Researchers conducted the present study to determine the unmet need for family planning among HIV-positive and HIV-negative individuals. Of those individuals, researchers performed further analysis on a subset of two hundred and six participants who did not desire more children. It did not use a highly effective contraception method.

The unmet need for effective family planning was much more significant in HIV-infected individuals compared to HIV-negative individuals. Females were more likely to report an unmet need compared to males. Other predictors of unmet demand for effective family planning were older age and single/cohabiting vs. being married. Being on antiretroviral therapy was not a predictor of having a lower unmet need for effective family planning methods.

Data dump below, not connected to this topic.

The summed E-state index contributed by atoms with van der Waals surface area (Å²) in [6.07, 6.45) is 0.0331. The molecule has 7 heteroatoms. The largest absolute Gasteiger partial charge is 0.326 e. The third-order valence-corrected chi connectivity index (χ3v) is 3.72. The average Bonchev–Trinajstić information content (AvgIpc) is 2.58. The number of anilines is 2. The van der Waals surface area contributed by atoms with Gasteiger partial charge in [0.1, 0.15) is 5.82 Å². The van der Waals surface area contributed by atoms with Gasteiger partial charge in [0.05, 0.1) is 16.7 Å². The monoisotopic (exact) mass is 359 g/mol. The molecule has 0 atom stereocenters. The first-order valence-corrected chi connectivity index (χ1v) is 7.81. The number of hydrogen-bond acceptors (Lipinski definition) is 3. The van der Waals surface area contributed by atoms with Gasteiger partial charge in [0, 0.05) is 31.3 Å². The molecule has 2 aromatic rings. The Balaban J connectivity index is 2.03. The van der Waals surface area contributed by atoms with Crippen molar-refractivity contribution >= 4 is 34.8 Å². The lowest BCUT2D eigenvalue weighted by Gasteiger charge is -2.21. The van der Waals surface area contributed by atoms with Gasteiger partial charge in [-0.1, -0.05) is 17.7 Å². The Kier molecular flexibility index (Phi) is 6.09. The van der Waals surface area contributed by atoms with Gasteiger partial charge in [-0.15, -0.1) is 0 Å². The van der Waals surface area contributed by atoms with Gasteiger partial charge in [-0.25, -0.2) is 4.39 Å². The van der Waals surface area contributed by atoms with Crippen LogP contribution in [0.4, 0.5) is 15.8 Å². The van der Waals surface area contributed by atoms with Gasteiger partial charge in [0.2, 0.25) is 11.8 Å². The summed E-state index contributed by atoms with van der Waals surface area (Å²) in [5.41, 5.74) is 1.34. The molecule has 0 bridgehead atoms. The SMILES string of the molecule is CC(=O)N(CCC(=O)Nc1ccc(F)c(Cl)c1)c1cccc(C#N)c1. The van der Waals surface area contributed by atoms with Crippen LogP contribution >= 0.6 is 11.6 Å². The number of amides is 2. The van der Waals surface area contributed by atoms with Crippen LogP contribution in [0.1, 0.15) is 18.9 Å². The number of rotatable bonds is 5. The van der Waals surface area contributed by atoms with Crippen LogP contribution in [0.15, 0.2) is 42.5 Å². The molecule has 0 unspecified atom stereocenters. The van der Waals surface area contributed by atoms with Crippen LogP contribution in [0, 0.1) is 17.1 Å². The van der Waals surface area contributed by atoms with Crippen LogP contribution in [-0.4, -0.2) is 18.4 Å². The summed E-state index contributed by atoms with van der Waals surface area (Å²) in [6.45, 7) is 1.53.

The study concluded a high unmet need for effective family planning in HIV-positive study participants, which should be of concern. Results suggest that HIV-infected individuals do not want to use family planning or encounter barriers to accessing and utilizing family planning services. Family planning programs and HIV care and prevention services have to work together more effectively to create services conducive to clients from both programs.